OK, so the headline made you think this would be about personal computers and all the challenges they can represent in our modern day world. Sorry about that because if it did, you would have thought wrongly. Rather this note is about challenging the political correctness (PC) that drives so much of what we do in the modern business world and acknowledging how at least one company is taking up the challenge in a very real manner.
Ever notice how businesses typically send out “Greetings of the Season” cards instead of Christmas, Hanukah, etc. holiday specific greetings? It’s done because no company wants to potentially offend any specific group and risk the wrath of the PC media police.
Alaska Airlines however, marches to a different drum. Not only will you generally find better than average and friendlier customer service with Alaska (based on personal observation across more than 2 million miles of flying with airlines of the world) you’ll also find one little difference that challenges this PC issue in a very powerful manner.
When Alaska Airlines serves a meal on one of their flights, there on the tray, you’ll find a simple little slip of paper that quotes scripture, “I will praise God’s name in song and glorify Him with thanksgiving.” Short and sweet with no fanfare and yet a wonderful challenge to the PC reality most businesses fret over everyday in planning their customer communications. Does it upset some customers? I don’t know. Does it speak to the values of the company? Absolutely. In all the airlines I’ve flown, only Emirates Air (the Middle Eastern success story) does anything similar in that Emirates Air offers passengers prayer beads once they’ve boarded the flight. If you do not want the prayer beads, just pass. If you do not want to think about Alaska’s prayer slip, just turn it over. Both airlines however deserve much credit for openly challenging the PC mentality that so many others struggle with.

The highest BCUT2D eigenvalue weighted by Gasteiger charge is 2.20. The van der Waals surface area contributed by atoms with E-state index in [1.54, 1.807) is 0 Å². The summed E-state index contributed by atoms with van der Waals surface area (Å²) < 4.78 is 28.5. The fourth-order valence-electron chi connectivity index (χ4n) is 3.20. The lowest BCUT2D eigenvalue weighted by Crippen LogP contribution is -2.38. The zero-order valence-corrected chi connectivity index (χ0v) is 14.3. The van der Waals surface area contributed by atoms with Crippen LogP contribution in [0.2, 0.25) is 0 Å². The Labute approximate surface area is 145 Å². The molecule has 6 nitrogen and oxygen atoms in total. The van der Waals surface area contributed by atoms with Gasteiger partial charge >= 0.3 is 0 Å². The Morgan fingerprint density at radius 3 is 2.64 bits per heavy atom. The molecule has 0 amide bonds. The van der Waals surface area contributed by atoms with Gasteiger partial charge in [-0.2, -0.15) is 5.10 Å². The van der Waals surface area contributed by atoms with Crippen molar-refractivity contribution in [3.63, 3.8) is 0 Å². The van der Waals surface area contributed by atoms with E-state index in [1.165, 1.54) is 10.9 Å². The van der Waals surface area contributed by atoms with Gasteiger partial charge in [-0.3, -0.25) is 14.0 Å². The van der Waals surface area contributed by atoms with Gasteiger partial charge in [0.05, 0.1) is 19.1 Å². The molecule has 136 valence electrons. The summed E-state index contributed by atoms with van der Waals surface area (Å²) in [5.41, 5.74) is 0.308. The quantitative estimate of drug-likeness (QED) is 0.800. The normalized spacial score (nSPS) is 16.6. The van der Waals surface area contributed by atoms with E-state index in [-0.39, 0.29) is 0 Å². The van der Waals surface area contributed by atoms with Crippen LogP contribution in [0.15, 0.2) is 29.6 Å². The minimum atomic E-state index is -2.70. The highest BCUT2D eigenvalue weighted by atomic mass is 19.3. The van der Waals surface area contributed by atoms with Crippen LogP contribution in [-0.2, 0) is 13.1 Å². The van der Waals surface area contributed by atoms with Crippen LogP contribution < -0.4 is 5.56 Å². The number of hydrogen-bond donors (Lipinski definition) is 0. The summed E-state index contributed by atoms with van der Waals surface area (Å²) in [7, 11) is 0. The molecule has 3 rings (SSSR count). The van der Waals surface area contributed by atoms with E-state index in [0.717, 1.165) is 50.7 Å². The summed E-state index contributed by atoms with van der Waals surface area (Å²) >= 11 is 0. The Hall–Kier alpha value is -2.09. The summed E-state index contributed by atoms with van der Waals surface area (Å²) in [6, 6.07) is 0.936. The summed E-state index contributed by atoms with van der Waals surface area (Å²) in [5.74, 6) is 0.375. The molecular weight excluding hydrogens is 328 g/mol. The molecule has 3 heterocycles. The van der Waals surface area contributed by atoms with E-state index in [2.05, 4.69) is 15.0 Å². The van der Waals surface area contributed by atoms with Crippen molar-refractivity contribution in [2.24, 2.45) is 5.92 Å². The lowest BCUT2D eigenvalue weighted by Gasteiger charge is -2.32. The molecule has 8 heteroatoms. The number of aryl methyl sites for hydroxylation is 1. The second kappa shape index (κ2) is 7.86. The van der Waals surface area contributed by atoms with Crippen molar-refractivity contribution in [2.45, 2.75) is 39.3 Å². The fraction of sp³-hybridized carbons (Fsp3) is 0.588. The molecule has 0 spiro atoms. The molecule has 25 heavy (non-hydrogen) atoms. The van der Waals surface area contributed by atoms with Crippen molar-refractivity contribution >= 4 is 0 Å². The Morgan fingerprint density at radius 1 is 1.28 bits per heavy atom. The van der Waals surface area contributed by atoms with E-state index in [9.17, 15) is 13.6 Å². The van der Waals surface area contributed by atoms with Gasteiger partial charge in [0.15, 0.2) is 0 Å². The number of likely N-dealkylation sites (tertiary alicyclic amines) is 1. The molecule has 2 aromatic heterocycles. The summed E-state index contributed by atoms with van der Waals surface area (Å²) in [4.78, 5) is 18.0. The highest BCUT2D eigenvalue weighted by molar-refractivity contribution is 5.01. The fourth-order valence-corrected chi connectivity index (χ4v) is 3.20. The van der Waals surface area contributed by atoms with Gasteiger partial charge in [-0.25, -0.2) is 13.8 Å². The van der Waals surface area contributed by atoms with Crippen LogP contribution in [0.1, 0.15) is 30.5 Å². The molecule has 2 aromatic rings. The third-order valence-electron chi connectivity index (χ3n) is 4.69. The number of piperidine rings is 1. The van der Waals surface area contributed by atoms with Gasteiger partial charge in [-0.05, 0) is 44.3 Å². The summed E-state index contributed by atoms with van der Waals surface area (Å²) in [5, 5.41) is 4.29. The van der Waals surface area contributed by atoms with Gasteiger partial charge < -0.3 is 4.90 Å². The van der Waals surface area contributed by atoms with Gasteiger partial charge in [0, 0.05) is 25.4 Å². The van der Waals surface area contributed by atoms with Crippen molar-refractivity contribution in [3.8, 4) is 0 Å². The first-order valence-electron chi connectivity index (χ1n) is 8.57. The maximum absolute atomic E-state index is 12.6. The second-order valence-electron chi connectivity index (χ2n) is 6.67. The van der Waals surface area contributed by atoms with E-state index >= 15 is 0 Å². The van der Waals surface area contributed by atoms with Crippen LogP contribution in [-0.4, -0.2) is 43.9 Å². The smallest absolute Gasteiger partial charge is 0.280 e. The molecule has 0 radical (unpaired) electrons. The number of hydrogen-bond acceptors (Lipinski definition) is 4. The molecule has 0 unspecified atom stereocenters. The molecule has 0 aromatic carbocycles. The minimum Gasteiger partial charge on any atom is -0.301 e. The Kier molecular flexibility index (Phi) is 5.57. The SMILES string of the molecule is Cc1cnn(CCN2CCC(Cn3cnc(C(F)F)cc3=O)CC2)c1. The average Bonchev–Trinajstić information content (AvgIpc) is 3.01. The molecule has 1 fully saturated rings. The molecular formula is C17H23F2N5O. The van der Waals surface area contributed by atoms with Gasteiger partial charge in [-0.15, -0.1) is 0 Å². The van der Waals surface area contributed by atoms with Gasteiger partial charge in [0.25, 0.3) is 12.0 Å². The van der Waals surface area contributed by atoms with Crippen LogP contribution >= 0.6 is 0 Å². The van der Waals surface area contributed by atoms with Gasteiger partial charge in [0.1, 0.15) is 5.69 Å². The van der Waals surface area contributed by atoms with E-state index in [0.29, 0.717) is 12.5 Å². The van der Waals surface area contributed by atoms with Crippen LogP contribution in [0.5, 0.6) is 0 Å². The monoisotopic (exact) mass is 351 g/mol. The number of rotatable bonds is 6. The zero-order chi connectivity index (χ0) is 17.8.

On a related note, recently I spent a few days in the Rocky Mountains outside of Estes Park, Colorado visiting with family and friends and taking simple excursions into the park (photos at http://gudorf.net/rockies2005.htm). On our last day there, I rose early to slip into the park for some sunrise-lit photo opportunities. With the park still and nearly absent of other vehicles and people, I must confess I felt as if I were in a place of worship. For me it was like being in an amazing Cathedral; quiet and expansive. I can’t help but think others, regardless of their individual faiths, must feel a similar degree of awe and wonder in the presence of such a great slice of our physical world.
In full view of the rugged, snow capped peaks, a meandering creek, a gurgling waterfall and plentiful grazing elk, I did not think of the realities of our PC world. Rather, I thought of Alaska Air and found myself whispering “I will praise God’s name in song and glorify Him with thanksgiving.” Psalm 69:30.
God bless us all.